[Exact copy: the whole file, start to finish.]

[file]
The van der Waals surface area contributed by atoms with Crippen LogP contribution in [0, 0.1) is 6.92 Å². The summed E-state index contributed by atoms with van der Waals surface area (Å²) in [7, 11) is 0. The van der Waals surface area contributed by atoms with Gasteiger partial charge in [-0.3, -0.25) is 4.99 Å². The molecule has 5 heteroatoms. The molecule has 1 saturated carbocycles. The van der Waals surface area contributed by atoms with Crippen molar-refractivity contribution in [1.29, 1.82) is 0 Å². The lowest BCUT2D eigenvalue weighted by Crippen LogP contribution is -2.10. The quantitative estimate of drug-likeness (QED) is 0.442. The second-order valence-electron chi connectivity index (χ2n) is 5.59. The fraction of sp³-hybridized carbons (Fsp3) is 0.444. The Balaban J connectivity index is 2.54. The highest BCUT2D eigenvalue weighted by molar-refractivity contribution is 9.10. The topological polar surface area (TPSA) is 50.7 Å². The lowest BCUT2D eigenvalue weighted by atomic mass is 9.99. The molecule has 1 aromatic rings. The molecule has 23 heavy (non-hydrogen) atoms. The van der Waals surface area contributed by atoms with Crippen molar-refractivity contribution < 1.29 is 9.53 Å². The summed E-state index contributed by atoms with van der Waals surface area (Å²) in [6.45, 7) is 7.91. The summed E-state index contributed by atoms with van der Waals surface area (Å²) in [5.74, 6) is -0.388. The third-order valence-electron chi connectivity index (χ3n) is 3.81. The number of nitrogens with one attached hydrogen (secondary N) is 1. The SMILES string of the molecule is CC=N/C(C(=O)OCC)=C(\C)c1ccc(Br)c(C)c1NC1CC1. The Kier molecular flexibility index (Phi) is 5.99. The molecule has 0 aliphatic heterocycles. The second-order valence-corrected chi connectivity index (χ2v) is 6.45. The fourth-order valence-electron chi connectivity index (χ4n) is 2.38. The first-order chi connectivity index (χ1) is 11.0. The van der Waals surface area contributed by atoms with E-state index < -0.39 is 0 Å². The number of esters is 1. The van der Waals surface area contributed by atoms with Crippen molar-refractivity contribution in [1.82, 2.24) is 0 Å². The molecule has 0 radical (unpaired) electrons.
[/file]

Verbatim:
The van der Waals surface area contributed by atoms with Crippen LogP contribution in [0, 0.1) is 6.92 Å². The summed E-state index contributed by atoms with van der Waals surface area (Å²) in [7, 11) is 0. The van der Waals surface area contributed by atoms with Gasteiger partial charge in [-0.3, -0.25) is 4.99 Å². The molecule has 5 heteroatoms. The molecule has 1 saturated carbocycles. The van der Waals surface area contributed by atoms with Crippen molar-refractivity contribution in [1.29, 1.82) is 0 Å². The lowest BCUT2D eigenvalue weighted by Crippen LogP contribution is -2.10. The quantitative estimate of drug-likeness (QED) is 0.442. The second-order valence-electron chi connectivity index (χ2n) is 5.59. The fraction of sp³-hybridized carbons (Fsp3) is 0.444. The Balaban J connectivity index is 2.54. The highest BCUT2D eigenvalue weighted by molar-refractivity contribution is 9.10. The topological polar surface area (TPSA) is 50.7 Å². The lowest BCUT2D eigenvalue weighted by atomic mass is 9.99. The molecule has 1 aromatic rings. The molecule has 23 heavy (non-hydrogen) atoms. The van der Waals surface area contributed by atoms with Crippen molar-refractivity contribution < 1.29 is 9.53 Å². The summed E-state index contributed by atoms with van der Waals surface area (Å²) in [6.45, 7) is 7.91. The summed E-state index contributed by atoms with van der Waals surface area (Å²) in [5.74, 6) is -0.388. The third-order valence-electron chi connectivity index (χ3n) is 3.81. The number of nitrogens with one attached hydrogen (secondary N) is 1. The SMILES string of the molecule is CC=N/C(C(=O)OCC)=C(\C)c1ccc(Br)c(C)c1NC1CC1. The Kier molecular flexibility index (Phi) is 5.99. The molecule has 0 aliphatic heterocycles. The second-order valence-corrected chi connectivity index (χ2v) is 6.45. The fourth-order valence-electron chi connectivity index (χ4n) is 2.38. The first-order chi connectivity index (χ1) is 11.0. The van der Waals surface area contributed by atoms with E-state index < -0.39 is 0 Å². The number of esters is 1. The van der Waals surface area contributed by atoms with Crippen molar-refractivity contribution in [1.82, 2.24) is 0 Å². The molecule has 0 radical (unpaired) electrons.